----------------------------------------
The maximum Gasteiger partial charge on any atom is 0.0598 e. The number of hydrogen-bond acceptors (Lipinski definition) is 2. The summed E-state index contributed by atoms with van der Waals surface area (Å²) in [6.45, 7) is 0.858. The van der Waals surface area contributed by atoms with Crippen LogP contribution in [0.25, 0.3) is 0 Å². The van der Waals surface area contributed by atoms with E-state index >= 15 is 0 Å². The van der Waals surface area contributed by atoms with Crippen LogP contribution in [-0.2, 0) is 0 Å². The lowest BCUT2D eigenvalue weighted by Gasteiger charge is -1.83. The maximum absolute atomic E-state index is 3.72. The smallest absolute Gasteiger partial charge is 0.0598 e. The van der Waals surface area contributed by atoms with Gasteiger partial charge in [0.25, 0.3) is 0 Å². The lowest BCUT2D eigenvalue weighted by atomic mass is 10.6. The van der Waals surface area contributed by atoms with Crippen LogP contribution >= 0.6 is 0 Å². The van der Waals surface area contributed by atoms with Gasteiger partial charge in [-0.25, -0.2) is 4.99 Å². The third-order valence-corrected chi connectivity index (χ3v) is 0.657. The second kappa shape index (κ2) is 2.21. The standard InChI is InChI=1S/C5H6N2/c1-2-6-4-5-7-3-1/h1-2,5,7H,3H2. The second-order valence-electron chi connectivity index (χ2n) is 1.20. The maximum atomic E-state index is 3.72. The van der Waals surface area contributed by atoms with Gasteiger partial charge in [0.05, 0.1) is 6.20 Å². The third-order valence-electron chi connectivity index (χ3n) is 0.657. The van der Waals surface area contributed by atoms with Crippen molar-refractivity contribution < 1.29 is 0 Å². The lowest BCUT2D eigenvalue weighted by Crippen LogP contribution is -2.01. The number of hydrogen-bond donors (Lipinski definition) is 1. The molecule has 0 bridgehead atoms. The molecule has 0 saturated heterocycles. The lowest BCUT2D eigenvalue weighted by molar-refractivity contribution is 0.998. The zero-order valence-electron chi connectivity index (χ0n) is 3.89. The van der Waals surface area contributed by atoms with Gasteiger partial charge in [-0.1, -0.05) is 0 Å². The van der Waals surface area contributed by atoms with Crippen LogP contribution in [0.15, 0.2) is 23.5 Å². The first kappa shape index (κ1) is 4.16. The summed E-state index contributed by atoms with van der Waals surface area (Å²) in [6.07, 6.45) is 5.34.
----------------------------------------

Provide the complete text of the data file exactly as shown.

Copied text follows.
The maximum Gasteiger partial charge on any atom is 0.0598 e. The number of hydrogen-bond acceptors (Lipinski definition) is 2. The summed E-state index contributed by atoms with van der Waals surface area (Å²) in [6.45, 7) is 0.858. The van der Waals surface area contributed by atoms with Crippen LogP contribution in [0.25, 0.3) is 0 Å². The van der Waals surface area contributed by atoms with E-state index >= 15 is 0 Å². The van der Waals surface area contributed by atoms with Crippen LogP contribution in [-0.2, 0) is 0 Å². The lowest BCUT2D eigenvalue weighted by Gasteiger charge is -1.83. The maximum absolute atomic E-state index is 3.72. The smallest absolute Gasteiger partial charge is 0.0598 e. The van der Waals surface area contributed by atoms with Gasteiger partial charge in [0.25, 0.3) is 0 Å². The lowest BCUT2D eigenvalue weighted by atomic mass is 10.6. The van der Waals surface area contributed by atoms with Crippen LogP contribution >= 0.6 is 0 Å². The van der Waals surface area contributed by atoms with Gasteiger partial charge in [-0.25, -0.2) is 4.99 Å². The third-order valence-corrected chi connectivity index (χ3v) is 0.657. The second kappa shape index (κ2) is 2.21. The standard InChI is InChI=1S/C5H6N2/c1-2-6-4-5-7-3-1/h1-2,5,7H,3H2. The second-order valence-electron chi connectivity index (χ2n) is 1.20. The maximum atomic E-state index is 3.72. The van der Waals surface area contributed by atoms with Gasteiger partial charge in [0.05, 0.1) is 6.20 Å². The third-order valence-electron chi connectivity index (χ3n) is 0.657. The van der Waals surface area contributed by atoms with Crippen molar-refractivity contribution < 1.29 is 0 Å². The lowest BCUT2D eigenvalue weighted by Crippen LogP contribution is -2.01. The number of hydrogen-bond donors (Lipinski definition) is 1. The molecule has 0 bridgehead atoms. The molecule has 0 saturated heterocycles. The lowest BCUT2D eigenvalue weighted by molar-refractivity contribution is 0.998. The zero-order valence-electron chi connectivity index (χ0n) is 3.89. The van der Waals surface area contributed by atoms with Gasteiger partial charge in [-0.1, -0.05) is 0 Å². The van der Waals surface area contributed by atoms with Crippen LogP contribution in [0.15, 0.2) is 23.5 Å². The first kappa shape index (κ1) is 4.16. The summed E-state index contributed by atoms with van der Waals surface area (Å²) in [6.07, 6.45) is 5.34.